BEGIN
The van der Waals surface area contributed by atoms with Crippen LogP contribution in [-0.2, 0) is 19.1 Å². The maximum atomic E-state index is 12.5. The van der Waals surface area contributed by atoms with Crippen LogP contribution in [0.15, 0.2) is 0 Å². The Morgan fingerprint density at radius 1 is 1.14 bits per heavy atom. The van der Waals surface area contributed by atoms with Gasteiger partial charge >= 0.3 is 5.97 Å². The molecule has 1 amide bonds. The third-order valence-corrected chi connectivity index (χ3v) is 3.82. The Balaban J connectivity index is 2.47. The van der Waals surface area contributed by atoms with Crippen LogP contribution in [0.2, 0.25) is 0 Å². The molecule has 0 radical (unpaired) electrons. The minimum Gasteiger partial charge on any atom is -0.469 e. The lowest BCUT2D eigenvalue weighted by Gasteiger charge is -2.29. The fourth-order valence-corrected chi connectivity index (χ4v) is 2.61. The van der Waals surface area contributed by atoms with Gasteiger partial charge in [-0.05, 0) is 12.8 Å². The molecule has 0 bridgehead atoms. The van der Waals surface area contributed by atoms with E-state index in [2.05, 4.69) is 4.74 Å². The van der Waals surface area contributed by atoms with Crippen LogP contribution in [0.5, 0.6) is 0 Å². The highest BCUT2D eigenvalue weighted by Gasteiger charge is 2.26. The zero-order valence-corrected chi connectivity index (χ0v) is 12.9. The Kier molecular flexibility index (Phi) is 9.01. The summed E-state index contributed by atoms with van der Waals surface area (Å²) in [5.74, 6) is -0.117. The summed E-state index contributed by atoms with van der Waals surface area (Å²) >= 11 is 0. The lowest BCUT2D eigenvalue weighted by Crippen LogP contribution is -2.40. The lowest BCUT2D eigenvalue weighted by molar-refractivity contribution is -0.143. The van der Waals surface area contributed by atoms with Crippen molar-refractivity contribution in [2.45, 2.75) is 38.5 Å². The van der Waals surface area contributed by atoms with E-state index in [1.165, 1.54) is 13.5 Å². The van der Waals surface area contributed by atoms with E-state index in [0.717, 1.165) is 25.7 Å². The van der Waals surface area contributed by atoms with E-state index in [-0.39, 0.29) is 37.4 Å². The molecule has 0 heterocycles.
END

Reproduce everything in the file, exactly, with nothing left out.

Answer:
The van der Waals surface area contributed by atoms with Crippen LogP contribution in [-0.2, 0) is 19.1 Å². The maximum atomic E-state index is 12.5. The van der Waals surface area contributed by atoms with Crippen LogP contribution in [0.15, 0.2) is 0 Å². The Morgan fingerprint density at radius 1 is 1.14 bits per heavy atom. The van der Waals surface area contributed by atoms with Gasteiger partial charge >= 0.3 is 5.97 Å². The molecule has 1 amide bonds. The third-order valence-corrected chi connectivity index (χ3v) is 3.82. The Balaban J connectivity index is 2.47. The van der Waals surface area contributed by atoms with Crippen LogP contribution in [0.2, 0.25) is 0 Å². The molecule has 0 radical (unpaired) electrons. The minimum Gasteiger partial charge on any atom is -0.469 e. The lowest BCUT2D eigenvalue weighted by Gasteiger charge is -2.29. The fourth-order valence-corrected chi connectivity index (χ4v) is 2.61. The van der Waals surface area contributed by atoms with Gasteiger partial charge in [-0.05, 0) is 12.8 Å². The molecule has 0 bridgehead atoms. The van der Waals surface area contributed by atoms with E-state index in [2.05, 4.69) is 4.74 Å². The van der Waals surface area contributed by atoms with Crippen LogP contribution in [0.5, 0.6) is 0 Å². The highest BCUT2D eigenvalue weighted by Gasteiger charge is 2.26. The zero-order valence-corrected chi connectivity index (χ0v) is 12.9. The Kier molecular flexibility index (Phi) is 9.01. The summed E-state index contributed by atoms with van der Waals surface area (Å²) in [5.74, 6) is -0.117. The summed E-state index contributed by atoms with van der Waals surface area (Å²) >= 11 is 0. The lowest BCUT2D eigenvalue weighted by Crippen LogP contribution is -2.40. The lowest BCUT2D eigenvalue weighted by molar-refractivity contribution is -0.143. The van der Waals surface area contributed by atoms with Crippen molar-refractivity contribution in [2.45, 2.75) is 38.5 Å². The van der Waals surface area contributed by atoms with E-state index in [1.165, 1.54) is 13.5 Å². The van der Waals surface area contributed by atoms with E-state index in [0.717, 1.165) is 25.7 Å². The van der Waals surface area contributed by atoms with E-state index in [-0.39, 0.29) is 37.4 Å². The molecule has 0 heterocycles.